Hurricane Bill came calling at our door yesterday: he knocked, but thankfully he didn’t put the boot in! HB had the good grace to spare us his full force and skirted a little way offshore.
It was a lively day out on Tancook Island. There are only two ferry runs from the island on a Sunday, so I could have skipped out on the 0900 ferry, just as the storm was reaching the island (my two companions took this option fearing that the later ferry wouldn’t run). I decided to stick around, on the principle that anything that could blow away from this rugged location had already done so long since, and I had no vital commitments on Monday.
It turned out to be a wonderful vantage point from which to witness the storm. Throughout the morning the seas combing into Southeast cove built in size and scope as the tide came in; often it was hard to see much, as the rain was coming down in sheets. I was having a fabulous time: almost as good as going back to sea! I decided that here was an unrivaled opportunity to go out on foot and watch the seas without cluttering up the highways. Several popular surf viewing spots on the mainland such as Peggy’s Cove, Lawrencetown Beach and Cow Bay Causeway were closed to the public for safety’s sake yesterday.
There were a few islanders out in their cars watching too, and I will admit they had a better view as it was hard to keep one’s eyes open in the stinging rain (or to get a camera out). Beach Road, at the windward end of the cove, is protected by a berm and the waves were breaking over the top. The noise of the storm was tremendous: the howling of wires and the rumbling of the rocks as each crashing wave retreated to regroup. I have to get into sound recording, noises are so evocative!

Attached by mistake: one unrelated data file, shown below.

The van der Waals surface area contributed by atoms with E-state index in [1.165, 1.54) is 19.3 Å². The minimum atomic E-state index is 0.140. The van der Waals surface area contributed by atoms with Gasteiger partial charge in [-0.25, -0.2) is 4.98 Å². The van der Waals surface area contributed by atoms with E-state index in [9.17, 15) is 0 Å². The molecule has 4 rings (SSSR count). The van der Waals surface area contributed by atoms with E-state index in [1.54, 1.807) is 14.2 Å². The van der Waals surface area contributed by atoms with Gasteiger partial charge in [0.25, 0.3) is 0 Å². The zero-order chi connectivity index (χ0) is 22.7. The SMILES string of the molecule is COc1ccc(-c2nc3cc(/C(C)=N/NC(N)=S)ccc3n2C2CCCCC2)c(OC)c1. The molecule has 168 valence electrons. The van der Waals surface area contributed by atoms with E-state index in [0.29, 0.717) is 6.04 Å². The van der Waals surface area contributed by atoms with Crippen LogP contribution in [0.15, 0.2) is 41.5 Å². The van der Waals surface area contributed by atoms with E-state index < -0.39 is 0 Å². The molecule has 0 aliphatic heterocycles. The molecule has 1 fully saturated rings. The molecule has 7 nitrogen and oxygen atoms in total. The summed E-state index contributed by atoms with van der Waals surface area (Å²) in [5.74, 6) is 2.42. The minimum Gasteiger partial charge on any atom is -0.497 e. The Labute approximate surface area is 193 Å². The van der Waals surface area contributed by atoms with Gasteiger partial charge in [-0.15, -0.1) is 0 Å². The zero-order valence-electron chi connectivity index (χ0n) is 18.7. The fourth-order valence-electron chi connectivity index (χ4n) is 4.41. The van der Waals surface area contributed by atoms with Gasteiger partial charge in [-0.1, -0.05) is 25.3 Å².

After I returned to the cottage to dry out, the skies gradually brightened and the wind shifted through 180 degrees and began to beat the rain against the opposite windows, the temperature went up and as the now northwesterly wind gained in strength the massive waves continued to pound into the bay but instead of breaking towards the shore the tops of the surf were blown back in the opposite direction. I don’t think I have ever been in position to see this phenomenon before! As the afternoon wore on, the wind was still gale force but the totally grey skies gave way to scudding clouds and sunshine and coloured the sea spectacularly.
I was able to take the 1700 ferry home. Although the seas were lumpy, the ferry handled it well. Apparently there have only been two runs in the last few years that the ferry could not make: one was at the height of Hurricane Juan five years ago, the second one was due to ice (on the very day my contractors were coming out the island to change my oil tank)!
I’m not sure whether Bill was at Category 1 hurricane or downgraded to a tropical storm by this time, but he let us off easy compared to Juan!
Thanks to all of you who sent messages to let us know you were thinking of us here in Nova Scotia.